I was in luck. I had gone out without a backpack and the bin had long gone, but there was an ‘I Love Salvos Stores’ cloth bag on the road below the lookout, still intact. I shook it out and stepped off the road onto the lookout over Melbourne’s Yarra River off Studley Road, Kew.
The rubbish wasn’t too bad today.
Discarded activewear crumpled beneath the lookout seat. Water bottles, Coke bottles, sanitary wipes, McDonalds drink cups, some unused pink balloons. Strange slender green glassy objects that I assumed went with the balloons. Cigarette butts, everywhere, ground into the sedimentary soil. A festive sprouting of vodka and energy drink cans underneath a sweet bursaria bush in bloom. Over the bank, more bottles and beer cans.
I manoeuvred myself over and down among the fallen branches and native grasses covering the scrubby bank, fished them out, dropped them into the Salvos bag and scrambled back up the bank. Better, I thought. And it was starting to spit rain.
As I started across the side road with the bag, an SUV pulled up at the lookout and a man stepped out with a camera. He climbed up and disappeared over the bank. I was pulling up some glass shards half-buried in the clay soil below a stand of scrubby trees when the man reappeared among the trees with some bottles and cups. I clambered up the low bank with the bag.
‘It’s not too bad today’, I said. ‘And thank you’.
‘There’s still some stuff down there,’ he said. ‘Can I take the bag? I have a car’.
‘Thank you,’ I said again. ‘That would be great. And Happy Christmas’.
‘See you’, he said, and jumped down back to the pathway. I followed, edging down the shallow bank. He turned back, hesitating. ‘Are you okay?’
‘Could you give me a hand?’ I said, holding out my right arm. As he paused, I slithered clumsily onto the path, grazing my left hand on the stony soil.
‘Are you okay? You’re not hurt? You should make sure’.
I did a little ‘checking’ dance, wiggling this way and that. ‘Yes, I’m fine. It’s all good’.
‘Do you do this every day?’ he said.
‘No, I do sometimes,’ I said. ‘I walk around here a lot and people leave rubbish. So I pick it up. Lots of people do’.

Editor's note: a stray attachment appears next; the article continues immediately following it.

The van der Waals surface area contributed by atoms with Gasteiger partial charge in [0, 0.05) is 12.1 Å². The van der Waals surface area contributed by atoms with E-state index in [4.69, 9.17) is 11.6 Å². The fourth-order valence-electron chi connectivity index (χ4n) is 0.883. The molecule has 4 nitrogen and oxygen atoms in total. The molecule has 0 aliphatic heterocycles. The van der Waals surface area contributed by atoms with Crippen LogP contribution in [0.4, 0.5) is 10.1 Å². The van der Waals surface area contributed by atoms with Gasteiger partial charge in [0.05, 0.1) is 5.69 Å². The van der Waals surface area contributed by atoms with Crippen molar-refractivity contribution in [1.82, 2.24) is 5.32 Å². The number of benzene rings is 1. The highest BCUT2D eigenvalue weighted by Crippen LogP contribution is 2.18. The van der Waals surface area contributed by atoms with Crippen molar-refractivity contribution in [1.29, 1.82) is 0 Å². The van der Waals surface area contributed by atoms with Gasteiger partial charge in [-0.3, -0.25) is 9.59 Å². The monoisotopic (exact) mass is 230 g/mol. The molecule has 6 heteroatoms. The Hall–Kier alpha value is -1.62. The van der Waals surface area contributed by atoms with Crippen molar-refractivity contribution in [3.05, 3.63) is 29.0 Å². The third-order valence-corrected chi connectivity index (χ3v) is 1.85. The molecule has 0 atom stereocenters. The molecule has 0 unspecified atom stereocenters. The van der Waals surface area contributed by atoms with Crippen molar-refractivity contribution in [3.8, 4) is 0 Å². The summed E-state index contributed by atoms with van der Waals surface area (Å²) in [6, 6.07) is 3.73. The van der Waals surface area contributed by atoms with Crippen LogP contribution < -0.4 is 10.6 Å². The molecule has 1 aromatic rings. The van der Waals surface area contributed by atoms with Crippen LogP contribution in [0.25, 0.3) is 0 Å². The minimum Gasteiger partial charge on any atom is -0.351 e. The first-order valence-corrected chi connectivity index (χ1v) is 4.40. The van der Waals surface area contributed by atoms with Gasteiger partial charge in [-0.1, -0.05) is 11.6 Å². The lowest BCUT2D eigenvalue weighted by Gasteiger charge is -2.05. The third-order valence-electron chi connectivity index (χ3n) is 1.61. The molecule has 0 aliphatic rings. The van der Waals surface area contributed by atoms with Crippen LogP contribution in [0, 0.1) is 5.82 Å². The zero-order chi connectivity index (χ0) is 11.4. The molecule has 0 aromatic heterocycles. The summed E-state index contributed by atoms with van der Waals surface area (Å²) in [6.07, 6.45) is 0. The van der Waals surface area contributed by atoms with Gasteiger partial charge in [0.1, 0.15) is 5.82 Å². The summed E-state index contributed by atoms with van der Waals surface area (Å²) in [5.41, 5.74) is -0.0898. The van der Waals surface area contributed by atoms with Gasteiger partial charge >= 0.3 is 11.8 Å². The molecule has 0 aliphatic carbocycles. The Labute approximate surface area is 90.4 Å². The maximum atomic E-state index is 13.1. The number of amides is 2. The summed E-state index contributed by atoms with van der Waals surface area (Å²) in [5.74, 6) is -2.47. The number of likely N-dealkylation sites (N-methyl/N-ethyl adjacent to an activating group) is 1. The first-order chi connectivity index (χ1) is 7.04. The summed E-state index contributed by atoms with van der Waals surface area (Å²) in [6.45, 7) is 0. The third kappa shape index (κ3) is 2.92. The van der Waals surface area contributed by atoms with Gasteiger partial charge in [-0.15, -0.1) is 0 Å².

‘I’m Muslim,’ he said. ‘Do you know what Allah says? He says that we must care for this place – it doesn’t belong to us. And when you go out and you pick up just one thing, you save the life of another thing’.
I nodded and smiled. I liked that.
‘You know’, he continued, ‘I see so many people who keep their own place just beautiful. But then they go out and they drop their rubbish everywhere. They don’t care about the world around them, all this’. He waved his hand towards the lookout and the scrubby summer bushland and shrugged.
‘It’s true,’ I said. But then you know, you get people who really care about the environment, and human rights and all that. But these same people can neglect their own place and the people in it’.
‘Yes! That is true’, he said. We both stood, nodding and contemplating the scene.
Then we said goodbye. There were no selfies, no banners, no corporate social responsibility fanfare. He drove off his way with a bag full of rubbish. I walked off my way with an uninspiring graze on my hand. We’d done just one thing.
Here’s to many other such ‘one things’ in 2018.
Anna Ridgway helps people overcome their own deeply-held cultural resistances and fear of making mistakes in different cultural settings to adjust their behaviours and pursue their business objectives without ‘losing themselves’. Contact Anna at firstname.lastname@example.org to find out more.